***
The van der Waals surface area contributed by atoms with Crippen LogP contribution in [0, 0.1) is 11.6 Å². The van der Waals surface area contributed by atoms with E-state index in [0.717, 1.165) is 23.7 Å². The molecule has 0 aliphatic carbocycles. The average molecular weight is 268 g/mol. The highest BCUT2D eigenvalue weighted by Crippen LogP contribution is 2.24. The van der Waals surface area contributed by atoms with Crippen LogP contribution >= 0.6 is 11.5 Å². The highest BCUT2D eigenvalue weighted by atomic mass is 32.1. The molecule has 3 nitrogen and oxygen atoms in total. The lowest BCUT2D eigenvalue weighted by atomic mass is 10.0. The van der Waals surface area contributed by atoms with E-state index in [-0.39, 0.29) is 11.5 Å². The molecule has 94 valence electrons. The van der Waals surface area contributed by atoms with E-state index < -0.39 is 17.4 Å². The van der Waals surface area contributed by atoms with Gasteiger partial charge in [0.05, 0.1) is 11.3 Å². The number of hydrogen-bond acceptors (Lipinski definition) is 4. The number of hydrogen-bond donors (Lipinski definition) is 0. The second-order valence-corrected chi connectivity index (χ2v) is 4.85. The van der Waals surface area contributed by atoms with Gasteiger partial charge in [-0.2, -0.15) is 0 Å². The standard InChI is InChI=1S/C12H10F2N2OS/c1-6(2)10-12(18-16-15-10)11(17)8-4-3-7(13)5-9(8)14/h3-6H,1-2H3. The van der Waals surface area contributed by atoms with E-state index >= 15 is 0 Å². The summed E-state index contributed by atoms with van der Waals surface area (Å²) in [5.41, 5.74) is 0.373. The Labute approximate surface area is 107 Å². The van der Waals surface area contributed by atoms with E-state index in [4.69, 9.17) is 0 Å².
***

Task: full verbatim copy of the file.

The van der Waals surface area contributed by atoms with Crippen LogP contribution in [0, 0.1) is 11.6 Å². The van der Waals surface area contributed by atoms with E-state index in [0.717, 1.165) is 23.7 Å². The molecule has 0 aliphatic carbocycles. The average molecular weight is 268 g/mol. The highest BCUT2D eigenvalue weighted by Crippen LogP contribution is 2.24. The van der Waals surface area contributed by atoms with Crippen LogP contribution >= 0.6 is 11.5 Å². The highest BCUT2D eigenvalue weighted by atomic mass is 32.1. The molecule has 3 nitrogen and oxygen atoms in total. The lowest BCUT2D eigenvalue weighted by atomic mass is 10.0. The van der Waals surface area contributed by atoms with E-state index in [-0.39, 0.29) is 11.5 Å². The molecule has 94 valence electrons. The van der Waals surface area contributed by atoms with E-state index < -0.39 is 17.4 Å². The van der Waals surface area contributed by atoms with Gasteiger partial charge in [0.05, 0.1) is 11.3 Å². The number of hydrogen-bond acceptors (Lipinski definition) is 4. The number of hydrogen-bond donors (Lipinski definition) is 0. The second-order valence-corrected chi connectivity index (χ2v) is 4.85. The van der Waals surface area contributed by atoms with Gasteiger partial charge in [-0.2, -0.15) is 0 Å². The standard InChI is InChI=1S/C12H10F2N2OS/c1-6(2)10-12(18-16-15-10)11(17)8-4-3-7(13)5-9(8)14/h3-6H,1-2H3. The van der Waals surface area contributed by atoms with E-state index >= 15 is 0 Å². The summed E-state index contributed by atoms with van der Waals surface area (Å²) in [5.41, 5.74) is 0.373. The Labute approximate surface area is 107 Å². The van der Waals surface area contributed by atoms with E-state index in [4.69, 9.17) is 0 Å².